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Hurricanes could boost inflation and retail sales

  • September CPI and retail sales data could both see a jump higher due to the impact of Hurricanes Harvey and Irma.
  • Gasoline prices could drive CPI higher and boost retail sales, which would also have been lifted as consumers in hurricane hit areas restocked and purchased building materials.

Hurricanes Harvey and Irma left trails of destruction, but they could have given a boost to September retail sales and consumer price inflation.

Both the retail and inflation reports are due to be released at 8:30 a.m. ET Friday.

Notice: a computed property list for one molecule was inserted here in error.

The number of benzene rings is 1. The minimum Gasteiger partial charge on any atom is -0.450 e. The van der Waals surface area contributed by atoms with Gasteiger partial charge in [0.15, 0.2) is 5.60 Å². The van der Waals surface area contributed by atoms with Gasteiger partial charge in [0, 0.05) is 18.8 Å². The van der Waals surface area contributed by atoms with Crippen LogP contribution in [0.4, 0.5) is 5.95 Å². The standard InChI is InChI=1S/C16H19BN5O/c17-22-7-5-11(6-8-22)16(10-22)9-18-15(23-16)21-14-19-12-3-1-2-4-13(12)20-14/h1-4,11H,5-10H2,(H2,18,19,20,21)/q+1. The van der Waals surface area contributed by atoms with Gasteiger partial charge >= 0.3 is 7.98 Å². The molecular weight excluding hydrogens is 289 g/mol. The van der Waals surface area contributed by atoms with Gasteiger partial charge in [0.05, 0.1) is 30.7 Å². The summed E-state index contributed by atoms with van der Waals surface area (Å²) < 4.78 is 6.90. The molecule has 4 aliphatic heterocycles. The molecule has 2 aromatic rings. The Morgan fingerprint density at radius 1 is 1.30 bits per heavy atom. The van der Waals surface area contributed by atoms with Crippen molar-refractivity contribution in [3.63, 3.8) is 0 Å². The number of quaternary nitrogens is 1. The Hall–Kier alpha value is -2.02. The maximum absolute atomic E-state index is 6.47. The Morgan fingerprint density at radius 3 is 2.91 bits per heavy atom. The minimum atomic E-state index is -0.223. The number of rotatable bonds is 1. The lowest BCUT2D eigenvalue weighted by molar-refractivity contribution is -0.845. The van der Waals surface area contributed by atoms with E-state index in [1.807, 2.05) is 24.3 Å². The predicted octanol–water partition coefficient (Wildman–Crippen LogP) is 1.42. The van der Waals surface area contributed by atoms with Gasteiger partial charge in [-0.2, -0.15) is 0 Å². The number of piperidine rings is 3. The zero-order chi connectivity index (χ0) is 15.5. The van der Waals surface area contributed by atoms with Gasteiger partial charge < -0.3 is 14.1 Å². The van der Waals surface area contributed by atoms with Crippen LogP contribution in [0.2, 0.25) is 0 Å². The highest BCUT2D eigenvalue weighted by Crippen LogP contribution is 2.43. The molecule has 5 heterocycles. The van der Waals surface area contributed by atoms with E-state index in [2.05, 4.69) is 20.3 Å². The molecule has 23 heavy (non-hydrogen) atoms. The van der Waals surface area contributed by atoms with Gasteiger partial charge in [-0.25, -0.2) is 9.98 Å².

Retail sales are expected to rise by 1.7 percent, but, excluding gasoline and autos, the increase is expected to be 0.4 percent, according to Thomson Reuters. Auto sales surged in September as consumers replaced flooded and storm-damaged vehicles to an annualized pace of 18.5 million, the best this year.

The consumer price index is expected to rise 0.6 percent, or 2.3 percent year over year.

"I think the hurricane effects are playing out here. We saw the PPI report was quite strong, even on the core number. It's being driven by an increase in gasoline prices. We'll see a similar effect on consumer prices," said Scott Anderson, chief economist at Bank of the West.

Anderson said retail sales were lifted also by stockpiling of goods by consumers in storm-hit areas.

"There was weakness in retail sales in the last two months, so we think there's going to be a bounce back," he said.

The impact from the storms is expected to be temporary, but the Fed noted the higher inflation numbers could last several months.

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